CIE AS Chemistry (9701) 2019-2021

Revision Notes

2.4.3 Nitrogen Oxides

Oxides of Nitrogen

Natural occurrence of nitrogen oxides

  • Due to its lack of reactivity, only under extreme conditions will nitrogen react with oxygen to form gaseous nitrogen oxides
  • An example of these extreme conditions is lightning which can trigger the formation of nitrogen(II) and nitrogen(IV) oxides (NO and NO2 respectively)
  • The chemical equations for these reactions are:

N2(g) + O2(g) → 2NO(g)

N2(g) + 2O2(g) → 2NO2(g)

Man-made occurrence of nitrogen oxides

  • In the engine of a car, a mixture of air and fuel is compressed and ignited by a spark
  • Air consists of 78% of nitrogen and 21% of oxygen
  • Under this high pressure and temperature inside a car engine, nitrogen can react with oxygen to form nitrogen oxides
  • These nitrogen oxides are released into the atmosphere through the car’s exhaust fumes

Catalytic removal of nitrogen oxides

  • The nitrogen oxides released through cars’ exhaust fumes pollute the atmosphere
  • Many car exhaust systems are therefore fitted with catalytic converters to reduce the pollutants from motor vehicles
  • The nitrogen oxides are reduced on the surface of the hot catalyst (eg. platinum) to form the unreactive and harmless nitrogen gas which is then released from the vehicle’s exhaust pipe into the atmosphere
  • The chemical reaction for the reduction of nitrogen oxide to nitrogen gas by the catalyst is as follows:

2CO(g) + 2NO(g) → 2CO2(g) + N2(g)

Nitrogen & Sulfur - Catalytic Converters, downloadable AS & A Level Chemistry revision notes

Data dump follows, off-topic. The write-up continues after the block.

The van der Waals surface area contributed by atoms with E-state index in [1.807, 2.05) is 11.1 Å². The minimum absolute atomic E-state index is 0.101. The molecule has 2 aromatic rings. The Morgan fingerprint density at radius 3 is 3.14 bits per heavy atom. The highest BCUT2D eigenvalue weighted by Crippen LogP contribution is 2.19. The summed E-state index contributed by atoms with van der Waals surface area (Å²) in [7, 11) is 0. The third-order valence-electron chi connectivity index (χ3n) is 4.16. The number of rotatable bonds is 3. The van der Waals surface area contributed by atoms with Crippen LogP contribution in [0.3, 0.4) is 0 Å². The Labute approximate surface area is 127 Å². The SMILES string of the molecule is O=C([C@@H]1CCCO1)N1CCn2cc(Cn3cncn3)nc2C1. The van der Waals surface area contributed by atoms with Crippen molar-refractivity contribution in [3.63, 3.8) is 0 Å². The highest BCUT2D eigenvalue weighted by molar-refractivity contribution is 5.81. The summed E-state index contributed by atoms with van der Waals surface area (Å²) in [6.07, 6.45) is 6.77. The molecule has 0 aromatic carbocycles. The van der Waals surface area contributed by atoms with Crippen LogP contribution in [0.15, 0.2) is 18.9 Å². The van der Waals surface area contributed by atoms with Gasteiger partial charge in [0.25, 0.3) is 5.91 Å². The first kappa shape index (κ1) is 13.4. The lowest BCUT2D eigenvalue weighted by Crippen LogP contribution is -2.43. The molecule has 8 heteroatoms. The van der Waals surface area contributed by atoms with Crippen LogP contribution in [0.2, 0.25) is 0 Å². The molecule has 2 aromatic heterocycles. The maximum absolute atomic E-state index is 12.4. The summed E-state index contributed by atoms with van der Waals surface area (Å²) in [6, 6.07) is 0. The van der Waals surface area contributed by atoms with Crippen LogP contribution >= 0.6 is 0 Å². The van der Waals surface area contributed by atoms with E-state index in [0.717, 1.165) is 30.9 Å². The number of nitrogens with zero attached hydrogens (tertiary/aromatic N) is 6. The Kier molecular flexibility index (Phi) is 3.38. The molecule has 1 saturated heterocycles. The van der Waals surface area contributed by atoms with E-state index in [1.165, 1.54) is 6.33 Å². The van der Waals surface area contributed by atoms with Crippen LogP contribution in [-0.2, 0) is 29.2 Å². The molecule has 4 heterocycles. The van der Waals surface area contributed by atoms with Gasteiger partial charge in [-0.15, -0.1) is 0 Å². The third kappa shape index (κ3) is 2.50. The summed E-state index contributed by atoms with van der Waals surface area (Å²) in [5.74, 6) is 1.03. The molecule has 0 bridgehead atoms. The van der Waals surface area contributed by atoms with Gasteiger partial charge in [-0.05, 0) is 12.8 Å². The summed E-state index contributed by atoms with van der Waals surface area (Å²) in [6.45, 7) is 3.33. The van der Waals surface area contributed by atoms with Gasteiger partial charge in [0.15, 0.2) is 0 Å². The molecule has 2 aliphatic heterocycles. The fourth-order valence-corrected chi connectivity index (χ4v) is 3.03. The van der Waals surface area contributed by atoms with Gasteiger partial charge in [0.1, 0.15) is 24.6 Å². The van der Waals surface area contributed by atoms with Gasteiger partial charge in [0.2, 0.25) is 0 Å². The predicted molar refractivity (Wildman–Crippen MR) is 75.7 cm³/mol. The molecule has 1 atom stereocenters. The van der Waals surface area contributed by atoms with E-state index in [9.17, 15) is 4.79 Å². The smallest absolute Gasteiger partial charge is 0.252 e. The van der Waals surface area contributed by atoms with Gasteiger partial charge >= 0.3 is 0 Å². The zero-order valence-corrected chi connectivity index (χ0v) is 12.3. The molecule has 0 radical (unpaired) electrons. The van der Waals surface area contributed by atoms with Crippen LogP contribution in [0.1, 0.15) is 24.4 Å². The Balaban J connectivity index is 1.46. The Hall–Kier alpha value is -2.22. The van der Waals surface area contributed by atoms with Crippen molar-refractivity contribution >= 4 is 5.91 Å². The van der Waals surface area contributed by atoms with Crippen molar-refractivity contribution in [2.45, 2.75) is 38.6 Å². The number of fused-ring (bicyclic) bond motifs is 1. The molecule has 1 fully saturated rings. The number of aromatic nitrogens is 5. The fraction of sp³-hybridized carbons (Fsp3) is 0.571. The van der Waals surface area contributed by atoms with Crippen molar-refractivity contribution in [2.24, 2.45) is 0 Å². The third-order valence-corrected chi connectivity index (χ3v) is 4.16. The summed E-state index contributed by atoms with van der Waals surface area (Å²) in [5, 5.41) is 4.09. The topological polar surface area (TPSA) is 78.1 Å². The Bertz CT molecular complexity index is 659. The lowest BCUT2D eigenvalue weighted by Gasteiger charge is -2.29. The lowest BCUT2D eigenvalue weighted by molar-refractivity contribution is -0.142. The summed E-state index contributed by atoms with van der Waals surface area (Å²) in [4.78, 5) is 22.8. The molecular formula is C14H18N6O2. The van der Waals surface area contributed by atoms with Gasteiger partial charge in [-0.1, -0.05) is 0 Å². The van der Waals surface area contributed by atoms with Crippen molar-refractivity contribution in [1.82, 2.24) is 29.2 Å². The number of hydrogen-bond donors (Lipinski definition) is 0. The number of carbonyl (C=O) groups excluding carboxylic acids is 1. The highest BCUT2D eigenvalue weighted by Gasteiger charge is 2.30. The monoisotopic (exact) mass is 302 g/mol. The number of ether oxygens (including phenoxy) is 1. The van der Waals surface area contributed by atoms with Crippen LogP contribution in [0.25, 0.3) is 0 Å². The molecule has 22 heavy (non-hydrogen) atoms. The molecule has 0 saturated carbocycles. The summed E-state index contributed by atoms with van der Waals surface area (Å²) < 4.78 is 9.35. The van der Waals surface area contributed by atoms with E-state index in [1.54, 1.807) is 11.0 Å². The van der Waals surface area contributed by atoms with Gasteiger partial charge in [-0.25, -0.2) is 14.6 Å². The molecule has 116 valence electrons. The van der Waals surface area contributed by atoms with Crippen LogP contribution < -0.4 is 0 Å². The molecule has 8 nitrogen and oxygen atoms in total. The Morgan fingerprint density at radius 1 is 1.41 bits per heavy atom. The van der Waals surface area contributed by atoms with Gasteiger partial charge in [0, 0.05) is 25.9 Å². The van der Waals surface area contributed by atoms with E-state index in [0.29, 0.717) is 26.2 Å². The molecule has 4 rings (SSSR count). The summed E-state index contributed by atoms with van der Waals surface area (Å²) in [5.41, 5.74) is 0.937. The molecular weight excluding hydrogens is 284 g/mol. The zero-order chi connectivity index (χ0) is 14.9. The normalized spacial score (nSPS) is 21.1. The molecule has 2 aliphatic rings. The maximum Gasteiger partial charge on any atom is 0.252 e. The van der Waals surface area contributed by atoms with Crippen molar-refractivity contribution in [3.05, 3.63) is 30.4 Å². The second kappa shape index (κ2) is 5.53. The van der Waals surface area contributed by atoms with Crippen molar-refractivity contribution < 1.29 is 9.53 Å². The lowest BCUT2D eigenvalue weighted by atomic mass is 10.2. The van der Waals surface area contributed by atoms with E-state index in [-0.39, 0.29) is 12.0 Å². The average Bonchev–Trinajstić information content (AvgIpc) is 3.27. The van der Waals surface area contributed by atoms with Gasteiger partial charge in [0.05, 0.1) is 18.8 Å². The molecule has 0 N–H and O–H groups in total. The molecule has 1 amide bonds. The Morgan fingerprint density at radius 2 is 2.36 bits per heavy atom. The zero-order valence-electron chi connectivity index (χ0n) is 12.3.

A catalytic converter help reduce the pollutants from motor vehicles

Oxides of Nitrogen & Acid Rain

Formation of acid rain by nitrogen oxides

  • As mentioned earlier, lightning strikes trigger the formation of nitrogen(II) and nitrogen (IV) oxides in air:

2NO(g) + O2(g) ⇌ 2NO2(g)

  • The air also contains oxygen and tiny droplets of water that make up clouds
  • The nitrogen(IV) oxide (NO2) dissolves and reacts in water with oxygen as follows:

NO2(aq) + H2O(l) + 1½O2(g) → 2HNO3(aq)

  • When the clouds rise, the temperature decreases, and the droplets get larger
  • When the droplet containing dilute nitric acid are heavy enough, they will fall down as acid rain

Nitrogen & Sulfur Acid Rain Formation, downloadable AS & A Level Chemistry revision notes

The diagram shows the formation of acid rain by the oxidation of nitrogen(IV) oxide

Nitrogen oxide as a catalyst

  • Acid rain also contains dilute sulfuric acid (H2SO4)
  • Sulfur(IV) oxide (SO2) is another pollutant found in the atmosphere
  • When SO2 is oxidised, it forms SO3 which reacts with rainwater to form dilute sulfuric acid as follows:

SO3(g) + H2O(l) → H2SO4(aq)

  • Nitrogen oxides can directly cause acid rain but can also act as catalysts in the formation of acid rain
  • NO2 catalyses the oxidation of SO2 to SO3:

NO2(g) + SO2(g) → SO3(g) + NO(g)

    • The formed NO gets oxidised to regenerate NO2:

NO(g) + ½ O2(g) → NO2(g)

  • The regenerated NO2 molecule can get again oxidise another SO2 molecule to SO3 which will react with rainwater to form H2SO4

Nitrogen & Sulfur - Formation of Dilute Sulfuric Acid, downloadable AS & A Level Chemistry revision notes

The formation of dilute sulfuric acid is catalysed by the nitrogen oxides


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